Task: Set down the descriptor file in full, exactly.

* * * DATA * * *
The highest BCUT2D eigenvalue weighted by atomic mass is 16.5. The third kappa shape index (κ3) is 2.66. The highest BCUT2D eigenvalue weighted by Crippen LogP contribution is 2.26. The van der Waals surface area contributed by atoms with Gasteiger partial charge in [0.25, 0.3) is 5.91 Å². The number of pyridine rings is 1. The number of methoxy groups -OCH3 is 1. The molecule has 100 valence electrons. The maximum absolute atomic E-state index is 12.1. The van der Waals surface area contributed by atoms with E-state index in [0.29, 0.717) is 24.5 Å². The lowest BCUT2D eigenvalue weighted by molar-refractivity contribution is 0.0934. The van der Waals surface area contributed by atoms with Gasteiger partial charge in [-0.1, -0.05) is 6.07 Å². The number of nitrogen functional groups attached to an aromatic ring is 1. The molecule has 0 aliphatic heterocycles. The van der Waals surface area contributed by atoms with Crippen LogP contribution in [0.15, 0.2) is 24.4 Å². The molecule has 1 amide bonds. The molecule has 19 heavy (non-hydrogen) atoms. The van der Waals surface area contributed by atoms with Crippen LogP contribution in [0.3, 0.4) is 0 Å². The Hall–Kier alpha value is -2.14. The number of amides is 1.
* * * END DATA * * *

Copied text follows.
The highest BCUT2D eigenvalue weighted by atomic mass is 16.5. The third kappa shape index (κ3) is 2.66. The highest BCUT2D eigenvalue weighted by Crippen LogP contribution is 2.26. The van der Waals surface area contributed by atoms with Gasteiger partial charge in [0.25, 0.3) is 5.91 Å². The number of pyridine rings is 1. The number of methoxy groups -OCH3 is 1. The molecule has 100 valence electrons. The maximum absolute atomic E-state index is 12.1. The van der Waals surface area contributed by atoms with E-state index in [0.29, 0.717) is 24.5 Å². The lowest BCUT2D eigenvalue weighted by molar-refractivity contribution is 0.0934. The van der Waals surface area contributed by atoms with Gasteiger partial charge in [-0.1, -0.05) is 6.07 Å². The number of nitrogen functional groups attached to an aromatic ring is 1. The molecule has 0 aliphatic heterocycles. The van der Waals surface area contributed by atoms with Crippen LogP contribution in [0.15, 0.2) is 24.4 Å². The molecule has 1 amide bonds. The molecule has 19 heavy (non-hydrogen) atoms. The van der Waals surface area contributed by atoms with Crippen LogP contribution in [0.3, 0.4) is 0 Å². The Hall–Kier alpha value is -2.14. The number of amides is 1.